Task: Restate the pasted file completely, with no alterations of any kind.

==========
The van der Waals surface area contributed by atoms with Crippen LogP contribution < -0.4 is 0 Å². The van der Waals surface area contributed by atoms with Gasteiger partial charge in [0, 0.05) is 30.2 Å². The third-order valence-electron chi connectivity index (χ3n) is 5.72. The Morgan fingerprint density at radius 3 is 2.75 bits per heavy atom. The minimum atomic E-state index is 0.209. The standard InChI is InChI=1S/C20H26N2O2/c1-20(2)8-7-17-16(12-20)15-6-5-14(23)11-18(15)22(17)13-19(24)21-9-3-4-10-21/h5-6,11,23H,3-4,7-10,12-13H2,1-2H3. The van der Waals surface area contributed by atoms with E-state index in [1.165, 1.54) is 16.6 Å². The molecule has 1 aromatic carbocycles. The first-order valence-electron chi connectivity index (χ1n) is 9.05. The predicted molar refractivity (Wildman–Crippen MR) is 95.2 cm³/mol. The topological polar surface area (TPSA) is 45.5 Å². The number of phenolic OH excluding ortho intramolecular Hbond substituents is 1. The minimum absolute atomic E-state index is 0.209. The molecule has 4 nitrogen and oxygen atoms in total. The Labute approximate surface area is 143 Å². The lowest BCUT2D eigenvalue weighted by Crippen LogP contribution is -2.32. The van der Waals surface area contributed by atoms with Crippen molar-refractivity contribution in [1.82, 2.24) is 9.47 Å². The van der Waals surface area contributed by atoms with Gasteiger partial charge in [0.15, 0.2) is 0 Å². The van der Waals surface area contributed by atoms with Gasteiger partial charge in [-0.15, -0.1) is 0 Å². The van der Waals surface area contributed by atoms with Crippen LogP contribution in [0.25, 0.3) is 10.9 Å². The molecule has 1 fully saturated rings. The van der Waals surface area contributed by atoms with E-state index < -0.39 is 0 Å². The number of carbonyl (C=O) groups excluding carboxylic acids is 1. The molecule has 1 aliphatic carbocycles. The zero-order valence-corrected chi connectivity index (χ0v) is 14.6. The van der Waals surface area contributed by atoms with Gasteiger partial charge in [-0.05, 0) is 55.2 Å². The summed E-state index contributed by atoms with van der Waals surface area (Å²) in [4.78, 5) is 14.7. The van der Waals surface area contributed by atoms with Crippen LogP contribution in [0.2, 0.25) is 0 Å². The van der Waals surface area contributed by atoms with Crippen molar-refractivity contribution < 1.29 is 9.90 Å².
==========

The van der Waals surface area contributed by atoms with Crippen LogP contribution < -0.4 is 0 Å². The van der Waals surface area contributed by atoms with Gasteiger partial charge in [0, 0.05) is 30.2 Å². The third-order valence-electron chi connectivity index (χ3n) is 5.72. The Morgan fingerprint density at radius 3 is 2.75 bits per heavy atom. The minimum atomic E-state index is 0.209. The standard InChI is InChI=1S/C20H26N2O2/c1-20(2)8-7-17-16(12-20)15-6-5-14(23)11-18(15)22(17)13-19(24)21-9-3-4-10-21/h5-6,11,23H,3-4,7-10,12-13H2,1-2H3. The van der Waals surface area contributed by atoms with E-state index in [1.165, 1.54) is 16.6 Å². The molecule has 1 aromatic carbocycles. The first-order valence-electron chi connectivity index (χ1n) is 9.05. The predicted molar refractivity (Wildman–Crippen MR) is 95.2 cm³/mol. The topological polar surface area (TPSA) is 45.5 Å². The number of phenolic OH excluding ortho intramolecular Hbond substituents is 1. The minimum absolute atomic E-state index is 0.209. The molecule has 4 nitrogen and oxygen atoms in total. The Labute approximate surface area is 143 Å². The lowest BCUT2D eigenvalue weighted by Crippen LogP contribution is -2.32. The van der Waals surface area contributed by atoms with Crippen molar-refractivity contribution in [1.82, 2.24) is 9.47 Å². The van der Waals surface area contributed by atoms with Gasteiger partial charge in [0.15, 0.2) is 0 Å². The van der Waals surface area contributed by atoms with Gasteiger partial charge in [-0.15, -0.1) is 0 Å². The van der Waals surface area contributed by atoms with Crippen LogP contribution in [0.25, 0.3) is 10.9 Å². The molecule has 1 fully saturated rings. The van der Waals surface area contributed by atoms with E-state index < -0.39 is 0 Å². The number of carbonyl (C=O) groups excluding carboxylic acids is 1. The molecule has 1 aliphatic carbocycles. The zero-order valence-corrected chi connectivity index (χ0v) is 14.6. The van der Waals surface area contributed by atoms with Gasteiger partial charge in [-0.05, 0) is 55.2 Å². The summed E-state index contributed by atoms with van der Waals surface area (Å²) in [4.78, 5) is 14.7. The van der Waals surface area contributed by atoms with Crippen LogP contribution in [0.2, 0.25) is 0 Å². The van der Waals surface area contributed by atoms with Crippen molar-refractivity contribution < 1.29 is 9.90 Å².